30 years ago
I had an interesting conversation with my daughter yesterday that left me reflective about where I have come from and who I am today. We were talking about homeless people, drug addicts and people living with mental illness as she works in the city and comes across people living in a different world to her. I am so grateful she has not had experience of that world, but I have, and it made me think about my family and myself and how different my life is now compared to 30 years ago.
I work, have a driver’s license, I have a university degree and I have secure housing; all these things were not even conceivable to me 30 years ago (at 17yrs old). At 14yrs old, I broke into a house in Sydney with my sister and brother-in-law, at 18yrs old I did heroin - along with many other poor lifestyle choices. Who am I to judge my sister’s path? I am no better a human being than her; there but for the grace of God go I. For whatever biological reason, heroin did not have the same physiological effect on me as it did my sister, because I certainly would have done anything to numb the pain of my life at that time. But luckily for me I didn’t experience the emotional euphoria and escape that so many do, or the physical addiction – but maybe with only ‘using’ a few times, I dodged that bullet too?
How easily I could have gone down the same harrowing life path as her; children taken into care, homelessness and occasionally prison. I am grateful and humbled. I often think of my sister, especially in winter and wonder if she has shelter and is safe. We both experienced abuse growing up and it is not that I have amazing human strength or a ‘higher’ path; I was just very lucky. Lucky I didn’t become addicted, lucky I have a different personality, lucky I had an older sister when I was a child, as she sometimes protected me.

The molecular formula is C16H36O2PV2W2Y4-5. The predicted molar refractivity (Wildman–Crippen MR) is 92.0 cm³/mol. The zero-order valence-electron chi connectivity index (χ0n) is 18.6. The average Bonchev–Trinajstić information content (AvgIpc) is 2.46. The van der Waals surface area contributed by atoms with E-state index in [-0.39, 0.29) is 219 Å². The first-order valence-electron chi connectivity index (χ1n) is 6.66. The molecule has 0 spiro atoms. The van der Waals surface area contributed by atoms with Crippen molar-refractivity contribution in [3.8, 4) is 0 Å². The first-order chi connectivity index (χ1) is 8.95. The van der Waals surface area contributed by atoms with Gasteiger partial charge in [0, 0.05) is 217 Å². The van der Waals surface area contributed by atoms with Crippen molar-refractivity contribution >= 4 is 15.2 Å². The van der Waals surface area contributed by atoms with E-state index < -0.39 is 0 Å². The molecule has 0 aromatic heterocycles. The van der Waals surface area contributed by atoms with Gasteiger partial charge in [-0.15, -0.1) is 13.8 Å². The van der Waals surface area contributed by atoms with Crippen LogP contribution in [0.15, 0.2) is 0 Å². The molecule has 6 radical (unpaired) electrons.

In my conversation with my daughter, we talked about whether we would recognise either my sister or her eldest son now if we came across on them on the street or if they would recognise us. I believe they would recognise me, but probably would not be making eye contact with someone like my daughter; she is too ‘together’. I remember when I was younger I would never make eye contact with people from ‘that’ part of society. I would always smile and chat with other disenfranchised people, but ‘*normal’ people lived in a separate world to me and it was almost like I walked invisibly among them.
Who would have ever thought I would become a normal person – ha ha. Although back then, my brother-in-law often remarked that I thought I was better than them – but he was wrong; I didn’t think I was better than them; I just felt there was more. The difference is I now see that I am the same as everyone else. I would have loved to share this world with both him and my sister, but I all I can do is send love to him in spirit (he overdosed several years ago) and warm, loving thoughts to my sister and hope that she has ‘good’ moments in her life.
*what I referenced as ‘normal’ people back then would have been; someone who works, someone who has savings, someone who plans holidays, someone who buys new clothes, someone who fits into the world.